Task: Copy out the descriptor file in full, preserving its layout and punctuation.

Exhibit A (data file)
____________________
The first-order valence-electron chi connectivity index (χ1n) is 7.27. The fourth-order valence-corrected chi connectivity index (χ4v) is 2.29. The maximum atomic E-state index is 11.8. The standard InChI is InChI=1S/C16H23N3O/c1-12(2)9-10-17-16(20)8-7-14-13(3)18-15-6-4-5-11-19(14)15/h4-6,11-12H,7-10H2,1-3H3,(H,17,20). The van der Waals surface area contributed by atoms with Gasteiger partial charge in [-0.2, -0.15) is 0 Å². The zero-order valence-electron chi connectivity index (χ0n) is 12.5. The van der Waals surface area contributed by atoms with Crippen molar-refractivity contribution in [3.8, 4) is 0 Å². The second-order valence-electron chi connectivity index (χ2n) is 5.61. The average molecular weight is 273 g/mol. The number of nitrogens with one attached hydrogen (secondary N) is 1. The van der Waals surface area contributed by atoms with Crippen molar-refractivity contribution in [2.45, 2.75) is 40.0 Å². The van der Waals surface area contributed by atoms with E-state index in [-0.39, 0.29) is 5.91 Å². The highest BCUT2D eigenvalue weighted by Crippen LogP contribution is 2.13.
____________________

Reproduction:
The first-order valence-electron chi connectivity index (χ1n) is 7.27. The fourth-order valence-corrected chi connectivity index (χ4v) is 2.29. The maximum atomic E-state index is 11.8. The standard InChI is InChI=1S/C16H23N3O/c1-12(2)9-10-17-16(20)8-7-14-13(3)18-15-6-4-5-11-19(14)15/h4-6,11-12H,7-10H2,1-3H3,(H,17,20). The van der Waals surface area contributed by atoms with Gasteiger partial charge in [-0.2, -0.15) is 0 Å². The zero-order valence-electron chi connectivity index (χ0n) is 12.5. The van der Waals surface area contributed by atoms with Crippen molar-refractivity contribution in [3.8, 4) is 0 Å². The second-order valence-electron chi connectivity index (χ2n) is 5.61. The average molecular weight is 273 g/mol. The number of nitrogens with one attached hydrogen (secondary N) is 1. The van der Waals surface area contributed by atoms with Crippen molar-refractivity contribution in [2.45, 2.75) is 40.0 Å². The van der Waals surface area contributed by atoms with E-state index in [-0.39, 0.29) is 5.91 Å². The highest BCUT2D eigenvalue weighted by Crippen LogP contribution is 2.13.